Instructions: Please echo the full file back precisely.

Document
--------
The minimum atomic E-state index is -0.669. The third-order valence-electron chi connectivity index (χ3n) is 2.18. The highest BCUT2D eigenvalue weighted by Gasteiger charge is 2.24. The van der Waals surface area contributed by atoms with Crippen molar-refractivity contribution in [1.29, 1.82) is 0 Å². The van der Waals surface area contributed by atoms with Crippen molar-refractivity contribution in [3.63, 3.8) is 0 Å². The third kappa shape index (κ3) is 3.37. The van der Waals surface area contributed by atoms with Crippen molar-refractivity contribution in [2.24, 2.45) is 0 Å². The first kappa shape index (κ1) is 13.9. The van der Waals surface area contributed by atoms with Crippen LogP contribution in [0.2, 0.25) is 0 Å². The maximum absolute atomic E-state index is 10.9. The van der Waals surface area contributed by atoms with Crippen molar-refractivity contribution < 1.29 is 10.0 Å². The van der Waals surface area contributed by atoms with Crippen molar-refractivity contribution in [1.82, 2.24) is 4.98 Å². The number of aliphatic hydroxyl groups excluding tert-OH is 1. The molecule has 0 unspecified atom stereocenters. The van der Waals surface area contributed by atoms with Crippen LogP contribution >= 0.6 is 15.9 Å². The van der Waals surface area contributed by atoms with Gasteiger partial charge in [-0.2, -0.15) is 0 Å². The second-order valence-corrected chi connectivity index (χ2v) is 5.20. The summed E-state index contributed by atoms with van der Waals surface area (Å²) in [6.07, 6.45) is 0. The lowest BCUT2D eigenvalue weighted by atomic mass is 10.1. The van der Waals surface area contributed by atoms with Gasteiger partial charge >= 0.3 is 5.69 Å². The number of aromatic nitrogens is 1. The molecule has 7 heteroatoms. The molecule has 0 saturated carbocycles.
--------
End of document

The minimum atomic E-state index is -0.669. The third-order valence-electron chi connectivity index (χ3n) is 2.18. The highest BCUT2D eigenvalue weighted by Gasteiger charge is 2.24. The van der Waals surface area contributed by atoms with Crippen molar-refractivity contribution in [1.29, 1.82) is 0 Å². The van der Waals surface area contributed by atoms with Crippen molar-refractivity contribution in [3.63, 3.8) is 0 Å². The third kappa shape index (κ3) is 3.37. The van der Waals surface area contributed by atoms with Crippen molar-refractivity contribution in [2.24, 2.45) is 0 Å². The first kappa shape index (κ1) is 13.9. The van der Waals surface area contributed by atoms with Crippen LogP contribution in [0.2, 0.25) is 0 Å². The maximum absolute atomic E-state index is 10.9. The van der Waals surface area contributed by atoms with Crippen molar-refractivity contribution < 1.29 is 10.0 Å². The van der Waals surface area contributed by atoms with Crippen molar-refractivity contribution in [1.82, 2.24) is 4.98 Å². The number of aliphatic hydroxyl groups excluding tert-OH is 1. The molecule has 0 unspecified atom stereocenters. The van der Waals surface area contributed by atoms with Crippen LogP contribution >= 0.6 is 15.9 Å². The van der Waals surface area contributed by atoms with Gasteiger partial charge in [-0.2, -0.15) is 0 Å². The second-order valence-corrected chi connectivity index (χ2v) is 5.20. The summed E-state index contributed by atoms with van der Waals surface area (Å²) in [6.07, 6.45) is 0. The lowest BCUT2D eigenvalue weighted by atomic mass is 10.1. The van der Waals surface area contributed by atoms with Gasteiger partial charge >= 0.3 is 5.69 Å². The number of aromatic nitrogens is 1. The molecule has 7 heteroatoms. The molecule has 0 saturated carbocycles.